Lithium is considered the future of mining due to its growing relevance for green energy infrastructure, but its exploitation could generate severe environmental and health crises in regions where the white gold’s deposits will be developed, warned Mexico’s Ministry of the Environment and Natural Resources (SEMARNAT).
During the forum Lithium in Latin America, Challenges and Opportunities, Agustín Ávila, General Director of Policy for Climate Change, SEMARNAT, said that Latin America is rich in lithium potential as it holds 67 percent of the world's lithium reserves. Furthermore, demand is expected to increase significantly in the coming years, reaching 160,000 tons in 2030 and 500,000 tons in 2050.
Despite the opportunities, Ávila highlighted that in countries such as Bolivia, Peru, Chile and Argentina, the exploitation of the mineral has caused serious damage to the environment and the health of its inhabitants because its intense production requires significant amounts of water. It also produces emissions that contribute to global warming, “which generates serious consequences for the communities near the projects. This can generate socio-environmental conflicts in Mexico,” Ávila said.
He explained that the controversy surrounding lithium production is also related to the use of hydrochloric acid, which affects the quality of the soil and the air. Aleida Samara, Doctor in International Economics and Development, Tecnológico de Monterrey, emphasized that in some regions of Argentina and Chile the soil has been worn down so much that it has forced entire communities to migrate. She added that it will be key for Mexico to find alternative production processes and establish stricter environmental regulation.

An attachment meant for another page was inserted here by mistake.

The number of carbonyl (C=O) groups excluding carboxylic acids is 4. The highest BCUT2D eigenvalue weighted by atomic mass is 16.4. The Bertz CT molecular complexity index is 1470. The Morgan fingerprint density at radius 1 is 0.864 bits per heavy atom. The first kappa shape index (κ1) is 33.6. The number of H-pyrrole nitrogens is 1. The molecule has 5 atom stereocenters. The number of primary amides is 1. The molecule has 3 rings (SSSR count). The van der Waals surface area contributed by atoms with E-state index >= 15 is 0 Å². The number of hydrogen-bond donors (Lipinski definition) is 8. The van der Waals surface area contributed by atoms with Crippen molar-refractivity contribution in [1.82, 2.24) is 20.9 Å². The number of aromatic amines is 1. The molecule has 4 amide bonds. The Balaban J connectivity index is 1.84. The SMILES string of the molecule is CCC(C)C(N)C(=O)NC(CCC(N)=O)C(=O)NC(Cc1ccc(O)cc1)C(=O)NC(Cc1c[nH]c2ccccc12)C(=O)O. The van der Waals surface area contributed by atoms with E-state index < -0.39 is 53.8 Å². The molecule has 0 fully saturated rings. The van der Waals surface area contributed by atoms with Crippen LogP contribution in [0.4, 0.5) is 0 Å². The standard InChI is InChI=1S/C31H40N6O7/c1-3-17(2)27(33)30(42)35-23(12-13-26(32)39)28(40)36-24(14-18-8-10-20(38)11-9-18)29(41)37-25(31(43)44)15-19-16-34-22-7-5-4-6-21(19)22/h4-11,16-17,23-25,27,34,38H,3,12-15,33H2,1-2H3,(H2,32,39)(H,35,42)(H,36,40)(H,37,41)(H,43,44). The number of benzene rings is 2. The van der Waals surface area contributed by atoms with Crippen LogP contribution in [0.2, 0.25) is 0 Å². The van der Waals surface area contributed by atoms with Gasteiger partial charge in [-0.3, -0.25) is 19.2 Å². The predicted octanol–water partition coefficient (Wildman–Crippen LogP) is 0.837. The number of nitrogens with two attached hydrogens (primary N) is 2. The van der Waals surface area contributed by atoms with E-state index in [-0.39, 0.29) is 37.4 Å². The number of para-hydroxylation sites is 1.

Mexico aims to create a partnership with Chile, Argentina and Bolivia to exchange experiences and knowledge regarding lithium exploitation. According to President López Obrador, the experiences of these countries, which have important lithium reserves, will help Mexico to develop its state-owned lithium company.
However, despite the government's efforts, experts say the government may not be able to exploit the resource for another 7 to 13 years because it lacks the knowledge, experience and technology to do so.